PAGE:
I'm a freelance writer living in Shoreditch, frequently commenting on life in London; from coffee, to pubs, food, science and anything new and interesting.
Published August 12th 2014
According to a recent article in the Telegraph, London is the most expensive city in the world to live. Excellent! Yet despite the often ridiculous rents, petrol that costs twice as much as it does in Los Angeles and being charged for the privilege of driving into the center, it's still, in my humble opinion, one of the best cities to live in throughout the world. There's so much to see and do that I often spend my Saturdays walking round in bemused circles, face palming my forehead confused and overwhelmed with the innumerable choices of what to do.
However, many of the choices (ok tourist hot spots) are a further drain on the wallet, forcing many of us to choose between either a day or an evening out. Doing both on a regular basis requires re-mortgaging the flat, groveling to the bank manager (repeatedly pressing the overdraft button on my laptop), eating beans throughout the week or waking up without a kidney, armed with medical research funds to enjoy my weekend.
However, all is not lost. With a little bit of searching there are many "free" events that can be attended throughout the day that cost nothing more than the sugar puff fuel for your legs. OK so some of them on this list are a little on the cerebral side, but aren't we constantly told that life is all about balance. Learn something new and interesting throughout the day, and then talk about monkeys and badgers before falling over in a cider-addled state during the evening: it's all about balance…….or the lack of it….I've confused myself.
So if you're feeling particularly high-brow over the next few weeks, check out these completely free events that will expand your rambling repertoire over and confuse your friends over an evening beverage.
The Secret Life of Isaac Newton The Royal Society London 1:00pm – 2:00pm 20th September 2014
Considered one of the most influential scientists of all time, Isaac Newton has had a profound effect on all of us. He discovered the laws of gravity and motion; invented calculus almost overnight and perfected telescopes so we could understand the universe.
After his death he left behind ten million written words that during this lecture will be uncovered, discussed and explained. Revealing his thoughts on science, religion and the worlds changing attitudes to science during his lifetime…….or you can stay in and watch big brother.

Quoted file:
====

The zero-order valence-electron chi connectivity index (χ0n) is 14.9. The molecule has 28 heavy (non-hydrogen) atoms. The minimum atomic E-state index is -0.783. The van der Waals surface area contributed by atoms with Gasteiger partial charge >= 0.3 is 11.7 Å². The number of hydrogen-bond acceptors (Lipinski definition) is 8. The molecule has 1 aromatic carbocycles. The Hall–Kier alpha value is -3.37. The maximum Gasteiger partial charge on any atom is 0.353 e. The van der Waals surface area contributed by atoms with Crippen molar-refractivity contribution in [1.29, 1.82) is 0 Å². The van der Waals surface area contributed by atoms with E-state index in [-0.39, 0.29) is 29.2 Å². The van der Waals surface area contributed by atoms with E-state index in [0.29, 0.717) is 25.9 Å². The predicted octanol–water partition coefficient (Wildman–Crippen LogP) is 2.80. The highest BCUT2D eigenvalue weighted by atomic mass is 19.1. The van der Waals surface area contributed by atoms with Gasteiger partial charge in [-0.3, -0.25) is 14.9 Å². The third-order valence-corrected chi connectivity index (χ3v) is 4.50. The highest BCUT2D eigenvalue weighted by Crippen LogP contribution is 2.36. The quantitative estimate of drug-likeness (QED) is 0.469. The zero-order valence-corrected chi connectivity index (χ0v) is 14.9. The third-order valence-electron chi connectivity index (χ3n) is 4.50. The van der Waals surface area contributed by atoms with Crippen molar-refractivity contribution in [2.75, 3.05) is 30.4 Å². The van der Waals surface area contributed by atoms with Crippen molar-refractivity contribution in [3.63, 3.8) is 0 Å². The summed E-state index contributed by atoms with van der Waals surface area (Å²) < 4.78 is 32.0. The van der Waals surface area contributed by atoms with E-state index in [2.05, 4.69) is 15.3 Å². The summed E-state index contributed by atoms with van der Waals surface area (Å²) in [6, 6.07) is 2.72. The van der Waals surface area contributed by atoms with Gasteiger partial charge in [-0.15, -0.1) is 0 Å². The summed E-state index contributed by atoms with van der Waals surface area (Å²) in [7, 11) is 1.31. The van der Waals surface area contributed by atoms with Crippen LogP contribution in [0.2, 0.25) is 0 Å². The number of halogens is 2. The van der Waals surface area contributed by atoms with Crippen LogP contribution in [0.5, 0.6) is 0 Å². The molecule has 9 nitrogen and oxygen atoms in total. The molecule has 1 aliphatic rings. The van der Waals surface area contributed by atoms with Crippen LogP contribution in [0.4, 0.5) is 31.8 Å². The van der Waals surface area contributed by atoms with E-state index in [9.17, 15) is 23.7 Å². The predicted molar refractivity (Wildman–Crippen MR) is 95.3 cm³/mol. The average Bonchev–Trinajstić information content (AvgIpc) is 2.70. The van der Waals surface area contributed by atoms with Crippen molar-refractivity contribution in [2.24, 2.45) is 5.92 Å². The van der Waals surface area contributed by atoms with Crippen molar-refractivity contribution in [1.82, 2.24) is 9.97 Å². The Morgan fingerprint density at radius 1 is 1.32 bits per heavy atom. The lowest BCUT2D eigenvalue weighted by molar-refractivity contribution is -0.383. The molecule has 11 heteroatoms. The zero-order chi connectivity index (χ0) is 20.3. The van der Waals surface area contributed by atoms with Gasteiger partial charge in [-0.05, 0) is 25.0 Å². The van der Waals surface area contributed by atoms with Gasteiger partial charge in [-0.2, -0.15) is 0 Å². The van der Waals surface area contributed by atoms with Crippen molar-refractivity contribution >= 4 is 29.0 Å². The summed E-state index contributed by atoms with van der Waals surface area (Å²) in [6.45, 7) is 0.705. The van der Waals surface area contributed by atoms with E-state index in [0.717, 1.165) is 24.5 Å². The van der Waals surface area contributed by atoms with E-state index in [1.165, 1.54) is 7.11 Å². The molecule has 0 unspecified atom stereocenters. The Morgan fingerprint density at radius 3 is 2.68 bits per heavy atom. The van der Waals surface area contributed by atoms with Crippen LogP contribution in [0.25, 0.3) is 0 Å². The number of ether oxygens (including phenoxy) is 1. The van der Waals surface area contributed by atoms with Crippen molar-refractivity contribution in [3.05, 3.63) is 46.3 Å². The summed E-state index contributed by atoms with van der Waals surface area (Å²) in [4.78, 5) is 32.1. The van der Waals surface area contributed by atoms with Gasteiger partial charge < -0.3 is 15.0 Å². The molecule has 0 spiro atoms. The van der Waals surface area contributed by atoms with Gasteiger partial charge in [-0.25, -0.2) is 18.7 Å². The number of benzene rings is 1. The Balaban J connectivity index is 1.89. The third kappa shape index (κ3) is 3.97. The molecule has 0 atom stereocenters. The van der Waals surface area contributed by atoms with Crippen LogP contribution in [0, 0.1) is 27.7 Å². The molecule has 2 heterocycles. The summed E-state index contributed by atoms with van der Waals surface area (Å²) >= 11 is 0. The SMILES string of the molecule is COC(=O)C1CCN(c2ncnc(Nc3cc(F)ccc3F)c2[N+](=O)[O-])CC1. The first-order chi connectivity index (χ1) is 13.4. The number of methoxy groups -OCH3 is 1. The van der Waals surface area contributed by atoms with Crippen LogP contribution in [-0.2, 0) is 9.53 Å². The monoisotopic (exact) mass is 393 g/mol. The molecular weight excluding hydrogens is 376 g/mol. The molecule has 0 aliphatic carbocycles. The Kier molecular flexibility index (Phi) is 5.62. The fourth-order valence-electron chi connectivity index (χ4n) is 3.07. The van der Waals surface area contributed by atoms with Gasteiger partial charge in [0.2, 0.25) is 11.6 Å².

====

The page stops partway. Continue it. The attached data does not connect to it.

An evening on particle physics UCL – Cruciform Lecture Theatre
6:30pm – 8:00pm
20th August 2014
Jon Butterworth is the head of UCL Physics and Astronomy. His work at CERN helped uncover the now quite famous Higgs Boson (God particle) and his lecture will provide an evening explaining particle physics. It's suitable for ages 12 and up so don't be too alarmed if you have no idea what any of the above means. Particle physics is often strange but deeply compelling and anything that involves the words "Hadron Collider" will always be of interest for some. Plus you'll leave armed with general knowledge that will help you answer science questions when playing Trivial Pursuit.
The history and heritage of meditation
50 Greek St, Soho
7:30pm – 9:00pm
10th September 2014
Will Williams is the owner and founder of Will Williams Meditation London and a former pupil of the pre-eminent master of Vedic Meditation, Thom Knoles. The talk will provide an overview of the oldest meditative technique, it's ancient heritage and how it's taught and practiced throughout the world. If you have an inquisitive mind, or are simply interested in how meditation works, the practical advice can help you understand why so many people are turning to meditation in today's hectic world. Sitting cross-legged in a robe isn't a pre-requisite.
How Aristotle Invented Science
The Royal Institution
7:00pm – 8:30pm
3rd September 2014
Aristotle is often credited as being the first genuine scientist in history. He studied at Plato's Academy, taught Alexander the Great and his ideas and philosophy's have helped shape the western world. Armand Leroi, Professor of Evolutionary Biology at the Imperial College, explores Aristotle's work, how he laid the foundation for biology and the lessons we can learn for the 21st Century.
Black Holes: Clean energy for the future
LTG Business School
6:30pm – 7:30pm
8th September 2014
With much of the world's resources running low, finding a clean and abundant energy source in the future is critical for maintaining the way of life many of us know today. In 2015 the Hadron Collider (which you'll know about if you attend the evening on particle physics) will go to full power. With it comes the possibility of creating a micro black hole. Physicists like Stephen Hawking have often hypothesised that the creation of a controlled black hole could be used as a clean energy source in the future. The lecture will look at the viability of this process and the work being done at CERN.
There's a surprising amount of free events going on all the time throughout the capital. Living in London can be expensive, but it can also be cheap and extremely interesting. Enjoy.